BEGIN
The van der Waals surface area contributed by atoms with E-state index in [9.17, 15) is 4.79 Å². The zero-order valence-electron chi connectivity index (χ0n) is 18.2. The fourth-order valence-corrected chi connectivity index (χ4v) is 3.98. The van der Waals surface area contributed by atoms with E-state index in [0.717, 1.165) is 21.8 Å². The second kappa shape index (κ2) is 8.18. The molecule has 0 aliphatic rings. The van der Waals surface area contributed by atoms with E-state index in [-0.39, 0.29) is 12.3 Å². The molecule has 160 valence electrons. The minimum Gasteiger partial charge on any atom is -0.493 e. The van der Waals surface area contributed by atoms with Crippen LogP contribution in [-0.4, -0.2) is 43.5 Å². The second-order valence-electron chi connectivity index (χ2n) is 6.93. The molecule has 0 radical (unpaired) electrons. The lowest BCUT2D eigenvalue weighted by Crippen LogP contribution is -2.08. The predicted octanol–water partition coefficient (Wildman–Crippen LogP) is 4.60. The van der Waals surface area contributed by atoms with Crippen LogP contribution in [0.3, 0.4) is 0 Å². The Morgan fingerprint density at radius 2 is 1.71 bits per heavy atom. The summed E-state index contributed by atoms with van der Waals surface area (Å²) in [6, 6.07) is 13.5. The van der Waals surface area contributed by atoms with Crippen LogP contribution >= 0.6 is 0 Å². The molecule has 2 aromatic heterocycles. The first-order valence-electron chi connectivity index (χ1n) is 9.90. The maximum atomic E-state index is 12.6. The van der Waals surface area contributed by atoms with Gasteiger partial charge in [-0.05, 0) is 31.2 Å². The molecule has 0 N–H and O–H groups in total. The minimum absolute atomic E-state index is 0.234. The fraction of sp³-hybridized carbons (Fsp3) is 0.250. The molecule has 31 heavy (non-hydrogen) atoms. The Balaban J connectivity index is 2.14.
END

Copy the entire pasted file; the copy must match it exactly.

The van der Waals surface area contributed by atoms with E-state index in [9.17, 15) is 4.79 Å². The zero-order valence-electron chi connectivity index (χ0n) is 18.2. The fourth-order valence-corrected chi connectivity index (χ4v) is 3.98. The van der Waals surface area contributed by atoms with E-state index in [0.717, 1.165) is 21.8 Å². The second kappa shape index (κ2) is 8.18. The molecule has 0 aliphatic rings. The van der Waals surface area contributed by atoms with E-state index in [-0.39, 0.29) is 12.3 Å². The molecule has 160 valence electrons. The minimum Gasteiger partial charge on any atom is -0.493 e. The van der Waals surface area contributed by atoms with Crippen LogP contribution in [-0.4, -0.2) is 43.5 Å². The second-order valence-electron chi connectivity index (χ2n) is 6.93. The molecule has 0 radical (unpaired) electrons. The lowest BCUT2D eigenvalue weighted by Crippen LogP contribution is -2.08. The predicted octanol–water partition coefficient (Wildman–Crippen LogP) is 4.60. The van der Waals surface area contributed by atoms with Crippen LogP contribution in [0.3, 0.4) is 0 Å². The Morgan fingerprint density at radius 2 is 1.71 bits per heavy atom. The summed E-state index contributed by atoms with van der Waals surface area (Å²) in [6, 6.07) is 13.5. The van der Waals surface area contributed by atoms with Crippen LogP contribution >= 0.6 is 0 Å². The molecule has 2 aromatic heterocycles. The first-order valence-electron chi connectivity index (χ1n) is 9.90. The maximum atomic E-state index is 12.6. The van der Waals surface area contributed by atoms with Gasteiger partial charge in [-0.05, 0) is 31.2 Å². The molecule has 0 N–H and O–H groups in total. The minimum absolute atomic E-state index is 0.234. The fraction of sp³-hybridized carbons (Fsp3) is 0.250. The molecule has 31 heavy (non-hydrogen) atoms. The Balaban J connectivity index is 2.14.